Doug Hodge, the COO of PIMCO, kicked off Morningstar’s ETF Conference Wednesday evening with a measured, thoughtful address that spoke of what we’ve all learned about the travails of investing in the post-financial-crisis world.
His speech was chock-full of market and economic data that called into question, for example, the traditional teachings of the capital asset pricing model, which he suggested “doesn’t quite hold up when it comes to distribution.”
Hodge reiterated this point with the not-so-newsy revelation (at least to advisors) that “there are fat tails,” that “black swans do exist” and that in the real world “asset prices don’t always revert to a mean.” The audience—perhaps not all of the 550 registered attendees were in the room—respectfully listened as this representative of the world’s largest bond manager argued that for advisors, “active management is required,” that they should “diversify your return engines” and “employ downside risk mitigation, because there are fat tails and correlations do change.”
He said that “we have much to learn” from the still-newish science of behavioral finance, and urged the audience “to face demographic realities and communicate them to our clients; we have to factor in unanticipated shocks.” Most appropriately for this conference, he recommended that advisors should “use ETFs as tools to remain active and agile” in building portfolios, while ”never losing sight of our fiduciary responsibilities to our clients.”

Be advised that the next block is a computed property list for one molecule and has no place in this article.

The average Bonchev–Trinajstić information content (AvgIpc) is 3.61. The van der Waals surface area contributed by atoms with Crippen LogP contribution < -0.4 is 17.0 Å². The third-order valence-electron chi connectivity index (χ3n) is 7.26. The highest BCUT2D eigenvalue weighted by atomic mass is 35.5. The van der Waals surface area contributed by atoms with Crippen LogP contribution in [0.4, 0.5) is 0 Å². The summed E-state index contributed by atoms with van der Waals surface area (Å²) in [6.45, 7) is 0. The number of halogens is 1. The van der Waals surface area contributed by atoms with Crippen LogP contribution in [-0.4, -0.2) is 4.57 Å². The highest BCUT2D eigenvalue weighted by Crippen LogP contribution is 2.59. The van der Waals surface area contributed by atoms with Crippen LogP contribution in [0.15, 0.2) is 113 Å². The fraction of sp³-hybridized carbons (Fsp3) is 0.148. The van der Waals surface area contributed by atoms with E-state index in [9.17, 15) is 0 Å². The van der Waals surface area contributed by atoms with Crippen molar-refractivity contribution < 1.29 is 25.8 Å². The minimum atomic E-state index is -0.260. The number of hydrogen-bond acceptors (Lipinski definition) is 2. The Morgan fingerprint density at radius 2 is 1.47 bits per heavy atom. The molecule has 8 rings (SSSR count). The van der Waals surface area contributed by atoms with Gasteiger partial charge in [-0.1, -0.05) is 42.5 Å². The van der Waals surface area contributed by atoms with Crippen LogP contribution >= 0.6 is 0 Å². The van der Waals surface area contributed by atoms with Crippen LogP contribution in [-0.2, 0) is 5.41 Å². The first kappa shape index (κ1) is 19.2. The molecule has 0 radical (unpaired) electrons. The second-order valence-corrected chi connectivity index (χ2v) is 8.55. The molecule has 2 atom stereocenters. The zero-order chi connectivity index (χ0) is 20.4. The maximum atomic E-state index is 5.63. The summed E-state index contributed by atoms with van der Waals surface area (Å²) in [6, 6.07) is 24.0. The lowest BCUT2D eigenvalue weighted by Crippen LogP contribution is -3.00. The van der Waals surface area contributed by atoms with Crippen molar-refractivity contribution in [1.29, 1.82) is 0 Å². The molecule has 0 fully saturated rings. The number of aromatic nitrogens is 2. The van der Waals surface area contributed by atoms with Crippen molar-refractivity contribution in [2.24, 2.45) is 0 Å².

Then the question and answer session started, and the measured, thoughtful speech was forgotten as several audience members asked Hodge to directly address the government shutdown and its effects on the economy. He was asked about the debt ceiling and whether Social Security recipients would continue to see their benefit checks.
Good-naturedly responding more than once that “this is a tough audience,” Hodge patiently answered the questions. At least one of the questioners, I discovered in the reception following the keynote address, was not an advisor at all, but an individual investor. The Morningstar ETF conference has grown over the years—the attendee number this year was up 20% this year, reaching that 550 number, with 35 sponsors, a Morningstar spokesperson told me earlier in the day.